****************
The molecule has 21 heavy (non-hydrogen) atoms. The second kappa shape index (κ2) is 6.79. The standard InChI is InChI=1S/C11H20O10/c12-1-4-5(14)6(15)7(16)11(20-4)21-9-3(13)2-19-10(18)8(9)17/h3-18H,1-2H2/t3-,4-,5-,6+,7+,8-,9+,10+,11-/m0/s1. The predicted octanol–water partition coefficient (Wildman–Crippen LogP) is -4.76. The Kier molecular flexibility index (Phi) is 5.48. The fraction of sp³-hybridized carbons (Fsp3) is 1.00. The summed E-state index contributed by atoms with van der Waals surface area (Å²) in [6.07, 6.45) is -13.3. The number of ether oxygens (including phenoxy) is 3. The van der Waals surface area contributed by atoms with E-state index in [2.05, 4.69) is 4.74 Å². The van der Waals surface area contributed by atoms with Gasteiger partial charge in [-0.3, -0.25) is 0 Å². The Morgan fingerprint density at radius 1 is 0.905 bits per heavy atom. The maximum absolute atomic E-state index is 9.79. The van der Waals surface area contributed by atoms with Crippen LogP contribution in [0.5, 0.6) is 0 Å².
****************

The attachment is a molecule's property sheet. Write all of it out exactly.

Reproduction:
The molecule has 21 heavy (non-hydrogen) atoms. The second kappa shape index (κ2) is 6.79. The standard InChI is InChI=1S/C11H20O10/c12-1-4-5(14)6(15)7(16)11(20-4)21-9-3(13)2-19-10(18)8(9)17/h3-18H,1-2H2/t3-,4-,5-,6+,7+,8-,9+,10+,11-/m0/s1. The predicted octanol–water partition coefficient (Wildman–Crippen LogP) is -4.76. The Kier molecular flexibility index (Phi) is 5.48. The fraction of sp³-hybridized carbons (Fsp3) is 1.00. The summed E-state index contributed by atoms with van der Waals surface area (Å²) in [6.07, 6.45) is -13.3. The number of ether oxygens (including phenoxy) is 3. The van der Waals surface area contributed by atoms with E-state index in [2.05, 4.69) is 4.74 Å². The van der Waals surface area contributed by atoms with Gasteiger partial charge in [-0.3, -0.25) is 0 Å². The Morgan fingerprint density at radius 1 is 0.905 bits per heavy atom. The maximum absolute atomic E-state index is 9.79. The van der Waals surface area contributed by atoms with Crippen LogP contribution in [0.5, 0.6) is 0 Å².